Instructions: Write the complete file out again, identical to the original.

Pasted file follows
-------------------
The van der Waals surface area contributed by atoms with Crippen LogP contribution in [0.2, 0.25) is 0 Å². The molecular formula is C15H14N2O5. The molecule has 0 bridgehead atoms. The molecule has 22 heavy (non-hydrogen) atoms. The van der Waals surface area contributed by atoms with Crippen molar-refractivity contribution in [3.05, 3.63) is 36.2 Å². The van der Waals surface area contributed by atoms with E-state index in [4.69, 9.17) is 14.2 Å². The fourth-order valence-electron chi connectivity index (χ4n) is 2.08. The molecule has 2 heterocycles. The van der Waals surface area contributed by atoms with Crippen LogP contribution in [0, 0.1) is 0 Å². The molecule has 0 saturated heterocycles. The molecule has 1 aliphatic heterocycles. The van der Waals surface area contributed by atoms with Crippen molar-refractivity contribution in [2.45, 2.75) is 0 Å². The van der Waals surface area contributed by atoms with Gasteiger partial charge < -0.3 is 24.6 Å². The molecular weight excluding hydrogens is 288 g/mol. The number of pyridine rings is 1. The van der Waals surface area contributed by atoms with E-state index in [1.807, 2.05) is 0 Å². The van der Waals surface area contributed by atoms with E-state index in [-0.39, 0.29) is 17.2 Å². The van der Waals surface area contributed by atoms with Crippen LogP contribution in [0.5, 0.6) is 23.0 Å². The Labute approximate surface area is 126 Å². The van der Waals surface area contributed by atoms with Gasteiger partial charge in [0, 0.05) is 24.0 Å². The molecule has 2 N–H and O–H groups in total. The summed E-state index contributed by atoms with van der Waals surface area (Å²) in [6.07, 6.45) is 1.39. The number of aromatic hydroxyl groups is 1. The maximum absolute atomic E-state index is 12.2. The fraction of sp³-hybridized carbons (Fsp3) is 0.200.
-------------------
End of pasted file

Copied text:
The van der Waals surface area contributed by atoms with Crippen LogP contribution in [0.2, 0.25) is 0 Å². The molecular formula is C15H14N2O5. The molecule has 0 bridgehead atoms. The molecule has 22 heavy (non-hydrogen) atoms. The van der Waals surface area contributed by atoms with Crippen molar-refractivity contribution in [3.05, 3.63) is 36.2 Å². The van der Waals surface area contributed by atoms with E-state index in [4.69, 9.17) is 14.2 Å². The fourth-order valence-electron chi connectivity index (χ4n) is 2.08. The molecule has 2 heterocycles. The van der Waals surface area contributed by atoms with Crippen LogP contribution in [0, 0.1) is 0 Å². The molecule has 0 saturated heterocycles. The molecule has 1 aliphatic heterocycles. The van der Waals surface area contributed by atoms with Crippen molar-refractivity contribution in [2.45, 2.75) is 0 Å². The van der Waals surface area contributed by atoms with Gasteiger partial charge < -0.3 is 24.6 Å². The molecular weight excluding hydrogens is 288 g/mol. The number of pyridine rings is 1. The van der Waals surface area contributed by atoms with E-state index in [1.807, 2.05) is 0 Å². The van der Waals surface area contributed by atoms with E-state index in [-0.39, 0.29) is 17.2 Å². The van der Waals surface area contributed by atoms with Crippen LogP contribution in [0.5, 0.6) is 23.0 Å². The Labute approximate surface area is 126 Å². The van der Waals surface area contributed by atoms with Gasteiger partial charge in [0, 0.05) is 24.0 Å². The molecule has 2 N–H and O–H groups in total. The summed E-state index contributed by atoms with van der Waals surface area (Å²) in [6.07, 6.45) is 1.39. The number of aromatic hydroxyl groups is 1. The maximum absolute atomic E-state index is 12.2. The fraction of sp³-hybridized carbons (Fsp3) is 0.200.